Ciscoe Morris, Seattle Times garden writer, answers readers' questions on when to pick pears, divide iris and how to get rid of moss and dandelions without using chemical pesticides.
Q: My homegrown pears don’t keep very long and rot quickly. How and when should I harvest them?
A: European pears need to be harvested before they ripen on the tree. The fruit ripens from the inside out, and if you wait to pick them until they turn yellow and feel ripe, they’ll quickly rot in storage. Pick pears when they have reached their normal size but are still green.
Test frequently to see if they’re ready for harvest by cupping your hand under a fruit and gently lifting. If the stem separates from the tree without tugging, it’s time to harvest.
Although all pears must be ripened off the tree, varieties that are ready for harvest by mid-September such as Bartlett, Orcas and Rescue don’t need cold storage, and need only to be put on the counter for a few days to be ready to eat. Stored in the refrigerator, they will keep for four to six weeks.
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European pears that ripen in late September and October, such as Bosc, Comice and Highland, must be stored for at least three weeks in temperatures below 40 degrees before being brought out to ripen on the counter. These later-ripening pears generally will keep well into January.
Q: I love my Pacific Coast iris that I planted last spring. When is the best time to divide it?
A: Pacific Coast iris is the collective name for a number of diverse species of iris native to the West Coast from California to Washington. They produce extraordinarily beautiful flowers in spring, yet share the unique ability to thrive in our cold, wet winters and bone-dry summers with little or no supplementary watering.
Unlike most other types of iris, Pacific Coast types do not require regular dividing to keep them blooming. Over the years the oldest parts just die off and disappear, but they’re replaced by new growth that produces a great flower display every spring.
Although it can be done, dividing Pacific Coast iris can be a bit risky, because cutting into the rhizomatous roots can lead to fungus problems. If you want to try to make new plants, dig and cut off a section from the side of the root structure while the plants are in active growth in late September or early October. Make sure to keep the new division well watered until fall rains begin in earnest.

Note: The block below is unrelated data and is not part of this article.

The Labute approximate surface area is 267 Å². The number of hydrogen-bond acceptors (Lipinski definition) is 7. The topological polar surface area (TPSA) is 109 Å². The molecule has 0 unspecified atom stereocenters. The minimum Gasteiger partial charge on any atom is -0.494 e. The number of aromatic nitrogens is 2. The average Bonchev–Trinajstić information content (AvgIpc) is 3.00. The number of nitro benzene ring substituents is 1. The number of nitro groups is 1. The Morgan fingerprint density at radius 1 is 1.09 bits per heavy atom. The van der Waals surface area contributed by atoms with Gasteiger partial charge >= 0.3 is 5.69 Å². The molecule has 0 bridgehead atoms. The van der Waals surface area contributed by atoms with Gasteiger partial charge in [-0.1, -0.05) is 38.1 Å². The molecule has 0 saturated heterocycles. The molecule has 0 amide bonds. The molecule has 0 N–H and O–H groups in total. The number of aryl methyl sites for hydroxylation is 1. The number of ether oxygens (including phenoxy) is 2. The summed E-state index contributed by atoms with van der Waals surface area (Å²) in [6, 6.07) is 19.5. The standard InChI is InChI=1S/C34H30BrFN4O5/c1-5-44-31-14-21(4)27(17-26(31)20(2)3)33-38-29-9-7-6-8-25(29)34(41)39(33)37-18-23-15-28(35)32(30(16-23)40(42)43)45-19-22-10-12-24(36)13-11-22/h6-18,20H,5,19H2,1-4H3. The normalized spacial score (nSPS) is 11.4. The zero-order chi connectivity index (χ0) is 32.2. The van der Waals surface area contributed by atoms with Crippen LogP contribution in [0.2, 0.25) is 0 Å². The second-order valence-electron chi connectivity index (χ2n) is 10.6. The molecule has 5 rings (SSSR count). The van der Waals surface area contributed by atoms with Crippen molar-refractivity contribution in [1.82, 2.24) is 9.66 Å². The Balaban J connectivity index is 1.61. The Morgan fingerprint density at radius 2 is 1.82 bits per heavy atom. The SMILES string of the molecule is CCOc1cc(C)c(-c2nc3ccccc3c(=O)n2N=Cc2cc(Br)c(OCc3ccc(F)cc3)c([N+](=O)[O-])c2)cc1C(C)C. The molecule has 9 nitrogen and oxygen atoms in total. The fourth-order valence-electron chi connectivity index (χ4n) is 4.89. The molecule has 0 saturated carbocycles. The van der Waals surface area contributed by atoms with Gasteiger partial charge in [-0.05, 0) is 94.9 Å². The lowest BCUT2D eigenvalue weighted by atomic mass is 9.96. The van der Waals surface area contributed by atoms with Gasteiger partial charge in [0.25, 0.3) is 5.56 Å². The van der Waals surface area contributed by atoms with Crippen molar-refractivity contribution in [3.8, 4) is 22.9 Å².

Q: My lawn is looking shabby. The grass has thinned out and moss and dandelions are abundant. How can I improve my lawn without using chemical pesticides?
A: Mid-September to mid-October is one of the best times to renovate lawns. Begin by spraying the dandelions and other broad-leaf weeds with straight white vinegar from the grocery store. Vinegar is an effective weed killer, but it works only when it is used full strength on a hot sunny day. Give each weed a thorough dose of the vinegar. It will kill any grass it hits, but it won’t matter because you’ll overseed as part of the renovation.
After spraying out the dandelions, rent a dethatching machine to remove the moss; then apply a moss-control product. To avoid pesticides, look for brands that contain soap as the main ingredient.
After a week, rent a lawn aerator. Use it to pull about a gazillion plugs out of your lawn. Don’t worry about raking up the plugs because they’ll break up and disintegrate in short order. Next apply about 2 pounds per 1,000 square feet of a 50-50 mix (or as close as you can find) of perennial rye and fine fescue grass seed over the lawn.
Seed that germinates on top of the existing sod rarely survives, so rake as much of the seed into the aeration holes as possible. Now all that is required is to apply an organic lawn food and to keep the soil surface moist until the fall rains begin. Note that rental companies will deliver the dethatching machine and aerator to your home.
Alternatively, hire a lawn company to perform the dethatching and aerating for you.
Ciscoe Morris: firstname.lastname@example.org; “Gardening with Ciscoe” airs at 10 a.m. Saturdays on KING-TV.